At that time, she says, he was a dedicated revolutionary.
The film traces his journey from ideas to action, from political ideology to a more practical yet still idealistic engagement with the world.
It was a journey with setbacks and triumphs.
One of de Mello’s lowest points was his seeming coddling of Slobodan Milosevic, the Serbian leader. De Mello was so solicitious of Milosevic that people privately started calling him “Serbio.
This willingness to negotiate and deal with the most evil of leaders was part of what led him to his greatest accomplishments.
Among the very top: the negotiation at a remote location with Cambodian leaders to permit between 350,000 to 400,00 refugees to return to their homes. This included some of the top Khmer Rouge who had been responsible for the Cambodian genocide that saw more than 1.5 million killed.
Another highlight, and perhaps the signature accomplishment of his career, was the peaceful transfer of power after two years from the United Nations to East Timor, a part of what had been Indonesia that had, like Cambodia, also experienced genocide at the hands of the government.
In each of these actions, de Mello took many grave risks to his personal safety. Some of these were known, like when he walked across land mines to arrive at the place where the Cambodian negotiations took place.
Others were likely less conscious.
In one of the film’s most chilling scenes, an associate of Abu Musab al-Zarqawi explains calmly that de Mello’s splitting of the largest Muslim nation, Indonesia, caused the Al-Qaida leader to say the Brazilian had to be killed.
This, of course, is precisely what happened.
In the book’s final sentences, Power writes:
“His end could not have been more tragic. Just when he was poised to be most useful-to the United States, to Iraq, to the world-he was killed. And on August 19, after the bomb went off, as he was pinned in the rubble, he found himself in the same impossibly vulnerable position as those whose fates he had championed during his career. When he realized he had miraculously survived the blast, he must have expected that professional soldiers from the most sophisticated military in history would find a way to extract him from the debris. But as his life slowly seeped out of him, there must have been a minute-hopefully, not a long one-when he realized he was every bit as helpless in his time of need as millions of victims had been before him.”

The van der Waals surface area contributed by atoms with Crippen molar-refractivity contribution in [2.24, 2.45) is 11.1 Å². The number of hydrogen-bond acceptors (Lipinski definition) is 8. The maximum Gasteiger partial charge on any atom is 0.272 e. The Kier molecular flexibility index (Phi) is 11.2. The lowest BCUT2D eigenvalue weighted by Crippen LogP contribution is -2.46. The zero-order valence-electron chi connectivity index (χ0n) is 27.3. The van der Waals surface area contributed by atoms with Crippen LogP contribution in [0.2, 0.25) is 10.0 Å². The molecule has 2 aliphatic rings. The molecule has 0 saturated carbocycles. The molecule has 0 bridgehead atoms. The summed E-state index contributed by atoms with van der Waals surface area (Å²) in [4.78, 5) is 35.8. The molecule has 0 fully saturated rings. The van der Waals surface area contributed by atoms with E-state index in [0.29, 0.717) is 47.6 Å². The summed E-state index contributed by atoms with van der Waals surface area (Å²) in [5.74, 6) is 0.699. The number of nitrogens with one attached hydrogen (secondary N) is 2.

Sergio moves us through the painstaking efforts van Zehle and Valentine made to free de Mello as well as their differing perspectives on his death (Valentine faults de Mello for not considering him an angel sent by Jesus to help him, while van Zehle remains distraught over his inability to keep his promise to bring him out alive.).
While these men are not united in their vision of de Mello’s final moments, nearly all in the film share a unanimous sense that he was an unusually driven, charismatic and gifted man whose loss was an immeasurable one that still elicits great pain among friends and family alike.